While it has been true for many years in recent times that the Pittsburgh Steelers have gotten little productivity on offense or defense out of their rookie players, that has been less of a truism in recent years, particularly, perhaps, over the last two seasons.
While the Steelers have gotten some starts out of rookie offensive linemen over the years, they have gotten greater productivity from skill position players and defensive players in more complicated roles recently, which has been a change of pace—and frankly makes reviewing a draft class after its first season a more enjoyable task.
The Steelers selected nine players in the draft, though only six made the initial 53-man roster. Seven of them remain with the organization. While one undrafted free agent did spend some time on the roster, there are also a few who have spent time on the practice squad that are worth consideration as well.
Player: Rob Blanchflower
Draft Status: 7th round (230th overall)
The last of the Steelers’ nine draft picks of the 2014 class, tight end Rob Blanchflower is an interesting future prospect who spent his rookie season marinating on the practice squad in the hopes of making the 53-man roster outright in his second year.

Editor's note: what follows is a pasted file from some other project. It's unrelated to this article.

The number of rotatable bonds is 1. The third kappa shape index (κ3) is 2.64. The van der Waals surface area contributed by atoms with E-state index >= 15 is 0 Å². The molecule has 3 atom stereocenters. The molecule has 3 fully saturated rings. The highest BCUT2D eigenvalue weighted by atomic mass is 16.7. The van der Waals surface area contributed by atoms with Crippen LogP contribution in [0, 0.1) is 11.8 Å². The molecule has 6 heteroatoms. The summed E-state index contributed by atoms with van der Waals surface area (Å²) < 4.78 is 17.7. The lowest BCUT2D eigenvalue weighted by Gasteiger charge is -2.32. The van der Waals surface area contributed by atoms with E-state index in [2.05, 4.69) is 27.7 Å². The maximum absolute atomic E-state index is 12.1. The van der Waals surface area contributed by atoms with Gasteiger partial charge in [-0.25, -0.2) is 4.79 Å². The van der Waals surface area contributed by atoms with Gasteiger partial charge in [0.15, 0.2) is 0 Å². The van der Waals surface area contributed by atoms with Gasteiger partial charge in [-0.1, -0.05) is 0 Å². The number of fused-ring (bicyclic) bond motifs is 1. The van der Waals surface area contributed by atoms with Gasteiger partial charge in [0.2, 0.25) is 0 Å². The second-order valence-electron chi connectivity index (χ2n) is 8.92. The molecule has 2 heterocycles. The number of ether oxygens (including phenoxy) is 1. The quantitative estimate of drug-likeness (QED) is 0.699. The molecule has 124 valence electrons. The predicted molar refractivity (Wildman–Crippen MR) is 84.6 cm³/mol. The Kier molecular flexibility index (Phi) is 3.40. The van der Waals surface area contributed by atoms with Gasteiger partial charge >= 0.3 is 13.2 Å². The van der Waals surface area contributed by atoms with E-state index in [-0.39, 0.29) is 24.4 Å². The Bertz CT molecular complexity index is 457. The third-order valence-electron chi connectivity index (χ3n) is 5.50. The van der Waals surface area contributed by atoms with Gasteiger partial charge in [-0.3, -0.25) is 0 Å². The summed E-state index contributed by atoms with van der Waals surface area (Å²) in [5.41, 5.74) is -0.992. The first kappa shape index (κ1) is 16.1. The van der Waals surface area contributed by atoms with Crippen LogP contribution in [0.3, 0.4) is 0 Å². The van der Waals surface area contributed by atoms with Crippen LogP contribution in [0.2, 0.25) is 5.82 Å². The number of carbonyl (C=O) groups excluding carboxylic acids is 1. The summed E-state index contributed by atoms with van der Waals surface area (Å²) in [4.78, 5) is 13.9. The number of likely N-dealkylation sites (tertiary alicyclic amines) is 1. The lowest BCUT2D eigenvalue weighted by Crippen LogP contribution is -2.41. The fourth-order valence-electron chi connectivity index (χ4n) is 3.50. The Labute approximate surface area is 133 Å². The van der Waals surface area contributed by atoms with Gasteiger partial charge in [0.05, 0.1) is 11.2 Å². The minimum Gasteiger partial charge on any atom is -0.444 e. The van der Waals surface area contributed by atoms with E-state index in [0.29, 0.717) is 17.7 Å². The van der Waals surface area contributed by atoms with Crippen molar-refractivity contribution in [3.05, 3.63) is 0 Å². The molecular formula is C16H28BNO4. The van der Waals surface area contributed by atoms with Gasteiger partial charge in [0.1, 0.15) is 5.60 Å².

Admittedly, it was difficult for Blanchflower to find many opportunities for himself as, at best, the fifth tight end on the depth chart—even sixth or seventh behind undrafted rookie Eric Waters. Not only did Blanchflower play his final year of college ball with an injury that he continued to recover from, however, he also suffered a high ankle sprain on the eve of the preseason.
As a result, his work was fairly limited early in the preseason. In fact, the only game in which he was targeted at all as a receiver was in the preseason finale against the Panthers, in which he was targeted twice, catching one of two passes, with the other target being debatably difficult. On his one reception, he came off a down block to turn upfield and catch an off-target ball wide of his frame.
In his limited time during the preseason, he spent most of his time working with Landry Jones, making it difficult to evaluate him, particularly in the receiving game. He showed mixed levels of awareness, in one game failing to pick up anybody on a screen, while turning upfield to block on a quarterback scramble in the next. As a run blocker, and even in pass protection, he did show that he has some skills to work with in the future.
Blanchflower came in with a reputation as a run blocker with possession receiving abilities, and his preseason exhibitions did nothing to indicate that he can’t achieve that at the next level. Injuries and numbers ahead of him made it difficult for him to make it to the 53-man roster in his first year, but I suspect that he will reach that plateau in 2015.